Creativity is more about lateral thinking than it is about art. Perhaps we need to redefine creativity altogether, she says.

Each week through Creativity Australia and its “With One Voice” program one can see the effects of bringing a diverse group of people together to sing. Participants get new skills and jobs, find friends and improve their mental health. It happens not just because of the connections they make with each other but also because of the mindset the experience puts the participants in.

The program brings together executives and other senior people with migrant job seekers, people with depression and disability. There is a wish-list program where participants can ask each other for help. There is always someone who can help and if they can’t, they will find someone who can, Tania confirms. The reason a lot of wishes can be met is because participants are in a right-brain headspace – they feel connected to others. Compare this to a left-brain headspace where we are all separate from each other.

When people come to sing they are already taking a leap of faith anyway. The program takes away the taboo. About 85% of people have been told at some point that they can’t sing. At a program such as this one, they start singing, gain confidence; their endorphins start firing and the brain chemistry changes. This then makes other things possible.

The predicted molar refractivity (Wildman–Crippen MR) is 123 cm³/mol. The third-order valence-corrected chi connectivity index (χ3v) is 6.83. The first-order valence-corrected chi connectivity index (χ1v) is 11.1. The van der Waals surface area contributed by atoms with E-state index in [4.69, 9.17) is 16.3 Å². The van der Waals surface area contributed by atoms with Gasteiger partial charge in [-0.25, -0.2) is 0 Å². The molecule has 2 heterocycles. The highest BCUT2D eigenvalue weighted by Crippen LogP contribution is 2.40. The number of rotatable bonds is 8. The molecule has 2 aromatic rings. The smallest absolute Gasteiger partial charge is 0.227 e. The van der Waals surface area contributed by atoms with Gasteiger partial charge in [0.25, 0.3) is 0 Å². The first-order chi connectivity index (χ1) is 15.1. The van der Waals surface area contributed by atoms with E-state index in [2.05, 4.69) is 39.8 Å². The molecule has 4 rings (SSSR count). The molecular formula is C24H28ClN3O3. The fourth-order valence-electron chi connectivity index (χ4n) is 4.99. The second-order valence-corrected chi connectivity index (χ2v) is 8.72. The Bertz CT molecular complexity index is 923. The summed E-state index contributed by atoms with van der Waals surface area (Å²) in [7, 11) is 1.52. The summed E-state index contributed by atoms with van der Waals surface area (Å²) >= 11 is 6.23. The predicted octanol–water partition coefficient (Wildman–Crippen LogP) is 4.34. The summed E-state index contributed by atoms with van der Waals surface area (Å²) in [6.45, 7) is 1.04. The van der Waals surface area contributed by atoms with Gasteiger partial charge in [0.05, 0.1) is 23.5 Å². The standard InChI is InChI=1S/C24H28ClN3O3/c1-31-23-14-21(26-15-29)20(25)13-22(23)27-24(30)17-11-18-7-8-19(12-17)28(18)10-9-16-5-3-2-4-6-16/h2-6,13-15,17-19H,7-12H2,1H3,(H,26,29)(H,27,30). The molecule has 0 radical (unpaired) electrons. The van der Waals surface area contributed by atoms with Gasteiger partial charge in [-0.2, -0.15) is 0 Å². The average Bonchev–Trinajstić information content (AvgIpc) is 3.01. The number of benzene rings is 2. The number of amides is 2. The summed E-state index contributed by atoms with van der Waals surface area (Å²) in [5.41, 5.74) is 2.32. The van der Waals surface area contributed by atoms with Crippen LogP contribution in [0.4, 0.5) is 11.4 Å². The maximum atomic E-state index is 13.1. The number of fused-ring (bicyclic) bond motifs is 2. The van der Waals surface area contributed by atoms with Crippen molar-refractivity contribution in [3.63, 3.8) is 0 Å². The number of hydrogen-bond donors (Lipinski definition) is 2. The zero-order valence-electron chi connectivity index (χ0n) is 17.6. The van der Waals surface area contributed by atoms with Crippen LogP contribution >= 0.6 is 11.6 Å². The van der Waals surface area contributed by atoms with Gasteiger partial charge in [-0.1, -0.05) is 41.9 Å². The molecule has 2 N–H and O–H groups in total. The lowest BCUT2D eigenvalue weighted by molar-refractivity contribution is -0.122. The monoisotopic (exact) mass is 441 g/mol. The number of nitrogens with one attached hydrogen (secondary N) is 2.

For aspiring entrepreneurs Tania encourages people to “just start”. That is the main thing. She encourages people to get a few others around to be your advisors or support group, and just start. If it’s a great idea it will probably catch on anyway, she adds. There are a number of interns involved in her organisations and she points out that they have started. They are thinking in a different way, doing something new and are giving something different a go.